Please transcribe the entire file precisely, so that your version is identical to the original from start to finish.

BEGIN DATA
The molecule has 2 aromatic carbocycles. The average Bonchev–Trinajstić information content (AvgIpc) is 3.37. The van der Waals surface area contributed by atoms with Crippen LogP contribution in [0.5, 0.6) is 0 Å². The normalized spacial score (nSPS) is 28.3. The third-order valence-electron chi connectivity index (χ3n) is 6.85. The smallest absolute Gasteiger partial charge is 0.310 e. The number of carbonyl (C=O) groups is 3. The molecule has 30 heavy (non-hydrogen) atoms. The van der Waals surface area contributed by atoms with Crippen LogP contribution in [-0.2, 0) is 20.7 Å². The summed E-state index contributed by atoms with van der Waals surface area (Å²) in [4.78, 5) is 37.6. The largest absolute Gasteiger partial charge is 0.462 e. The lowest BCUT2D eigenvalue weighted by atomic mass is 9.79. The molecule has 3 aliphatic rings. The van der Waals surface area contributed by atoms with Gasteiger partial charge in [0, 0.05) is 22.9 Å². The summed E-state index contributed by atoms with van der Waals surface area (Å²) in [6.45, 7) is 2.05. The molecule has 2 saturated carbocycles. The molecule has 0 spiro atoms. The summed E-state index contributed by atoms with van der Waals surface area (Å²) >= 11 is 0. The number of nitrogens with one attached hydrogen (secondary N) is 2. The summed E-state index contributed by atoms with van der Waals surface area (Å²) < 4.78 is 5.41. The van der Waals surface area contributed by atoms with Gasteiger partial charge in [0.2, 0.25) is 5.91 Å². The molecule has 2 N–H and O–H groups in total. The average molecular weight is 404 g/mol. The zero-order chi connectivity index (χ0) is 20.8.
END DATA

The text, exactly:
The molecule has 2 aromatic carbocycles. The average Bonchev–Trinajstić information content (AvgIpc) is 3.37. The van der Waals surface area contributed by atoms with Crippen LogP contribution in [0.5, 0.6) is 0 Å². The normalized spacial score (nSPS) is 28.3. The third-order valence-electron chi connectivity index (χ3n) is 6.85. The smallest absolute Gasteiger partial charge is 0.310 e. The number of carbonyl (C=O) groups is 3. The molecule has 30 heavy (non-hydrogen) atoms. The van der Waals surface area contributed by atoms with Crippen LogP contribution in [-0.2, 0) is 20.7 Å². The summed E-state index contributed by atoms with van der Waals surface area (Å²) in [4.78, 5) is 37.6. The largest absolute Gasteiger partial charge is 0.462 e. The lowest BCUT2D eigenvalue weighted by atomic mass is 9.79. The molecule has 3 aliphatic rings. The van der Waals surface area contributed by atoms with Gasteiger partial charge in [0, 0.05) is 22.9 Å². The summed E-state index contributed by atoms with van der Waals surface area (Å²) in [6.45, 7) is 2.05. The molecule has 2 saturated carbocycles. The molecule has 0 spiro atoms. The summed E-state index contributed by atoms with van der Waals surface area (Å²) >= 11 is 0. The number of nitrogens with one attached hydrogen (secondary N) is 2. The summed E-state index contributed by atoms with van der Waals surface area (Å²) < 4.78 is 5.41. The van der Waals surface area contributed by atoms with Gasteiger partial charge in [0.2, 0.25) is 5.91 Å². The molecule has 2 N–H and O–H groups in total. The average molecular weight is 404 g/mol. The zero-order chi connectivity index (χ0) is 20.8.